According to the Health and Safety Executive, of the 693,000 injuries reported as part of the Labour Force Survey during 2019/20, 168 000 resulted in work absences of over 7 days and 525,000 required up to 7 days off work. And what was the major accident type? Slips, trips and falls on the same level were responsible for 29% of all these injuries. Previously, the HSE has estimated that 95% of major slips result in broken bones.
Tragically, slip, trip and fall accidents on level ground (not from height), were responsible for two occupational fatalities in 2019/20.
Slip, trip and fall injuries on level ground were the most common type of reported non-fatal injury (19,219) accounting for 29% of the 65,427 reported. These accidents accounted for 45% of all specified injuries and 24% of over-seven-day injuries to employees under RIDDOR. Meaning that slip and trip accidents were responsible for a significant proportion of the 38.8 million working days lost in 2019/20 to workplace injury or ill-health – it is clear that this type of personal injury accident is no trivial matter.
These accidents often occur as a result of various acts of negligence such as:
Slip and trip accidents by industry sector
According to Health and Safety Executive statistics, the following industries had the highest incidences of non-fatal slip, trip and fall accidents on the same level (figures show percentage of non-fatal slip and trip accidents reported amongst all accident types):
- Transport & storage 32%*
- Water supply & waste management 30%*
- Construction 26%*
- Manufacturing 23%*
- Agriculture 21%**
*(LFS estimated average 2017/18 – 2019/20)
**(RIDDOR average 2015/16 – 2019/20)
The Workplace (Health, Safety and Welfare) Regulations 1992
There are responsibilities placed on employers to provide a safe working environment to their employees, including preventing slips and trips. The Workplace (Health, Safety and Welfare) Regulations 1992 provide that every floor in a workplace and every traffic route in a workplace must be of a construction which is suitable for the purpose for which it is used.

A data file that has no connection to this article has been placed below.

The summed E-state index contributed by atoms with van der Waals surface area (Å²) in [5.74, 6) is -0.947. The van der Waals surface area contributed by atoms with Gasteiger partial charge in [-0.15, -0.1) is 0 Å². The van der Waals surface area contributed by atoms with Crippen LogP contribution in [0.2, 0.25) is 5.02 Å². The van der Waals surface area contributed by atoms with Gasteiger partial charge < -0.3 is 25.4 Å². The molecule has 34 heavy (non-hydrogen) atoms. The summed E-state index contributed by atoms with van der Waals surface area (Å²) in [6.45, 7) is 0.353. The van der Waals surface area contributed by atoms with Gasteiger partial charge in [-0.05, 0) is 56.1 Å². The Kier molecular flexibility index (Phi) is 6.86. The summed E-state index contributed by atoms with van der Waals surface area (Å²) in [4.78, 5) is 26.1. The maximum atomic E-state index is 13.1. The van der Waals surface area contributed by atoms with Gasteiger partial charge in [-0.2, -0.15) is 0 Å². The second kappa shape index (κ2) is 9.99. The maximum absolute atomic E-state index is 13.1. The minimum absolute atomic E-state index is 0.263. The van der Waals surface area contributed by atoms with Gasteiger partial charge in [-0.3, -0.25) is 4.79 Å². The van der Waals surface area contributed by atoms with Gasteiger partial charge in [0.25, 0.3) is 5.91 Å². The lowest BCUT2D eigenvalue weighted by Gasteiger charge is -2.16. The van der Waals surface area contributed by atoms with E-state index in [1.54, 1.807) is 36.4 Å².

These Regulations apply to 'workplaces' - and this generally includes premises that are made available to any person as a place of work. There are some exclusions including ships, construction sites, some means of transport and domestic premises. Importantly, the floor or surface of traffic routes within the workplace must also not be uneven or slippery so as to expose a person to a risk of injury.
The Regulations also provide that, so far as is reasonably practicable, every floor in a workplace and the surface of every traffic route shall be kept free from obstructions and from any article or substance that may cause a person to slip, trip or fall.
Claiming against an employer
If you suffer injury in a slip, trip or fall accident at work in Scotland you have important protection underpinning and supporting your right to claim compensation.
Firstly, employers are not legally allowed to terminate your employment if you claim for a work accident. Secondly, all must have Employers Liability insurance in place to ensure that workers have recourse to compensation in the event of work accident injury.
Thirdly, such claims are not made directly against employers. Instead, the cost of compensation is shouldered by your employer’s liability insurer.
Claim compensation with Thompsons solicitors
If you have had an accident, even if you are unsure whether you would be able to claim compensation, contact our No Win No Fee lawyers today on 0800 0891331. We can investigate matters for you and advise you on your first step towards receiving compensation.